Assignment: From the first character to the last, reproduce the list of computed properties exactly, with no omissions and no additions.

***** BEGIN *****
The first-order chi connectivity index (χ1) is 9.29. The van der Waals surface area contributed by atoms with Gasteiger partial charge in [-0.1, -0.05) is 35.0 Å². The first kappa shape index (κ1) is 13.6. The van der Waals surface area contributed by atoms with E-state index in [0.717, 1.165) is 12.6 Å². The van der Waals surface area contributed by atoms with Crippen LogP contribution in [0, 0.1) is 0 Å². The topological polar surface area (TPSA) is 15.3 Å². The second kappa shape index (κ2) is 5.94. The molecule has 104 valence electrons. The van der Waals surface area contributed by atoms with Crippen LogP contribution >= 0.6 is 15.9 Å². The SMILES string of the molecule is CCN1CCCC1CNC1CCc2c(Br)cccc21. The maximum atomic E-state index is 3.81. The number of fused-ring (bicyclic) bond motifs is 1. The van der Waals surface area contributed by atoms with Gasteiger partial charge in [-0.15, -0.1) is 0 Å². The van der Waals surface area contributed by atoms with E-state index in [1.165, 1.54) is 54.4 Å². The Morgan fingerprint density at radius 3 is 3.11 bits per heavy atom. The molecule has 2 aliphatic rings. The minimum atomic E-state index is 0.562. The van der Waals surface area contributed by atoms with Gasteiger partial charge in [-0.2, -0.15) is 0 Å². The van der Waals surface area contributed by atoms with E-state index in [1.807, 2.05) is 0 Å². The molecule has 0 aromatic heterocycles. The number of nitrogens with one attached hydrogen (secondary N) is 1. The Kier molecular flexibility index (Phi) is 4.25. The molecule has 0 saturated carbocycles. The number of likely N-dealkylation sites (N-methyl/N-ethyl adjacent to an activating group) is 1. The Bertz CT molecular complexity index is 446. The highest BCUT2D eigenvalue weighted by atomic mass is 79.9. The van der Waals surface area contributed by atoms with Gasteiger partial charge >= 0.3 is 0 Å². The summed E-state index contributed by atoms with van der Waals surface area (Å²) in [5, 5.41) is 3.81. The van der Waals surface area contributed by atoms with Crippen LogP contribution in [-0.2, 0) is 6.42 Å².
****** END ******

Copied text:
The first-order chi connectivity index (χ1) is 9.29. The van der Waals surface area contributed by atoms with Gasteiger partial charge in [-0.1, -0.05) is 35.0 Å². The first kappa shape index (κ1) is 13.6. The van der Waals surface area contributed by atoms with E-state index in [0.717, 1.165) is 12.6 Å². The van der Waals surface area contributed by atoms with Crippen LogP contribution in [0, 0.1) is 0 Å². The topological polar surface area (TPSA) is 15.3 Å². The second kappa shape index (κ2) is 5.94. The molecule has 104 valence electrons. The van der Waals surface area contributed by atoms with Crippen LogP contribution >= 0.6 is 15.9 Å². The SMILES string of the molecule is CCN1CCCC1CNC1CCc2c(Br)cccc21. The maximum atomic E-state index is 3.81. The number of fused-ring (bicyclic) bond motifs is 1. The van der Waals surface area contributed by atoms with Gasteiger partial charge in [-0.15, -0.1) is 0 Å². The van der Waals surface area contributed by atoms with E-state index in [1.165, 1.54) is 54.4 Å². The Morgan fingerprint density at radius 3 is 3.11 bits per heavy atom. The molecule has 2 aliphatic rings. The minimum atomic E-state index is 0.562. The van der Waals surface area contributed by atoms with Gasteiger partial charge in [-0.2, -0.15) is 0 Å². The van der Waals surface area contributed by atoms with E-state index in [1.807, 2.05) is 0 Å². The molecule has 0 aromatic heterocycles. The number of nitrogens with one attached hydrogen (secondary N) is 1. The Kier molecular flexibility index (Phi) is 4.25. The molecule has 0 saturated carbocycles. The number of likely N-dealkylation sites (N-methyl/N-ethyl adjacent to an activating group) is 1. The Bertz CT molecular complexity index is 446. The highest BCUT2D eigenvalue weighted by atomic mass is 79.9. The van der Waals surface area contributed by atoms with Gasteiger partial charge >= 0.3 is 0 Å². The summed E-state index contributed by atoms with van der Waals surface area (Å²) in [5, 5.41) is 3.81. The van der Waals surface area contributed by atoms with Crippen LogP contribution in [-0.2, 0) is 6.42 Å².